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Computational Tools for Data Science (262a/562a)
Instructor: Roy or Elisa? Dan? Bracket?
Time: Tues, Thurs 2:30-3:45
Place: DL 220
Assumes math chops and some type of programming.
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[ Applied Linear Models (STAT 531a) ]

Linear Models (312a/612a)
Instructor: Winston Lin
Time: Mon, Wed 11:35-12:50
Place: WTS A60
The geometry of least squares; distribution theory for normal errors; regression, analysis of variance, and designed experiments; numerical algorithms, with particular reference to the R statistical language.

After STAT 242 and MATH 222 or 225.

No final exam.
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Statistical Case Studies (625a)
Instructor: Susan Wang
Time: Mon, Wed 1:00-2:15
Place: WTS A74
Webpage:  https://classesv2.yale.edu/
Statistical analysis of a variety of statistical problems using real data. Emphasis on methods of choosing data, acquiring data, assessing data quality, and the issues posed by extremely large data sets. Extensive computations using R. Limited size, with permission from the instructor required. STARRED? STAT 425 is a senior capstone version of this course that include a final project. Can both be taken? Probably not.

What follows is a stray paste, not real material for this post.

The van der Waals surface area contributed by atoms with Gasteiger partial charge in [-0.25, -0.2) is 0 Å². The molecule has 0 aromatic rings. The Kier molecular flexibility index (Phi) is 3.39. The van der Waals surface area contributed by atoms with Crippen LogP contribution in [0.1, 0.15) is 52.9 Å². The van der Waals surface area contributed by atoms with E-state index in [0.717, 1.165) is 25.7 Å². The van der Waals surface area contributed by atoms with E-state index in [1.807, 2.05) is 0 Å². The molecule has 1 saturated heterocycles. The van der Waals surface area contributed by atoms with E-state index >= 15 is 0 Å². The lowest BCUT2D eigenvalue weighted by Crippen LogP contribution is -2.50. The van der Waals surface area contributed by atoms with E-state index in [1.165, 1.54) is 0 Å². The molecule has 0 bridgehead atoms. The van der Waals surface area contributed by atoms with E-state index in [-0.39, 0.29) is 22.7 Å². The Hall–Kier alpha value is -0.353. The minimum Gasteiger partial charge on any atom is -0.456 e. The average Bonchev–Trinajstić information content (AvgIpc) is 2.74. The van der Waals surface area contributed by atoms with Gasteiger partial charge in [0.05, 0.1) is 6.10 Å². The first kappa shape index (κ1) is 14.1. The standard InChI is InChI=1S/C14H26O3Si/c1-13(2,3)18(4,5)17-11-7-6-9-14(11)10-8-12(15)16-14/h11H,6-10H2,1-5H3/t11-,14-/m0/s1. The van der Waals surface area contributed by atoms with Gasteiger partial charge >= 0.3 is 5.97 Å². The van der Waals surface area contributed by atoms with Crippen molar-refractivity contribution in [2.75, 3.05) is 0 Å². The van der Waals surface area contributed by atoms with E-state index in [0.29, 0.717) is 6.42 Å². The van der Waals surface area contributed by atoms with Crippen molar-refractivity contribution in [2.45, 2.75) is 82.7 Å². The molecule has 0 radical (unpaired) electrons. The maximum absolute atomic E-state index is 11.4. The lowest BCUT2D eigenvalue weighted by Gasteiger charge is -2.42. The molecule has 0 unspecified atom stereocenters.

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Advanced Probability (S&DS 400b/600b/MATH 330b)
Instructor: Sekhar Tatikonda
Time: Tues, Thurs 2:30-3:45
Place: 24 Hillhouse Rm 107
Webpage:  http://www.stat.yale.edu/~pollard/Courses/600.spring2017/
Measure theoretic probability, conditioning, laws of large numbers, convergence in distribution, characteristic functions, central limit theorems, martingales. Some knowledge of real analysis is assumed.
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Data Analysis (361b/661b)
Instructor: David Brinda
Time: Mon, Wed 2:30-3:45
Place: TBA
Selected topics in statistics explored through analysis of data sets using the R statistical computing language. Topics include linear and nonlinear models, maximum likelihood, resampling methods, curve estimation, model selection, classification, and clustering.

After or concurrently with STAT 242 and MATH 222 or 225, or equivalents.
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Multivariate Statistics for Social Sciences (363b/563b)
Instructor: Jonathan Reuning-Scherer
Time: Tues, Thurs 1:00-2:15
Place: KRN 301
Introduction to the analysis of multivariate data as applied to examples from the social sciences. Topics include principal components analysis, factor analysis, cluster analysis (hierarchical clustering, k-means), discriminant analysis, multidimensional scaling, and structural equations modeling. Extensive computer work using either SAS or SPSS programming software.

Prerequisites: knowledge of basic inferential procedures and experience with linear models.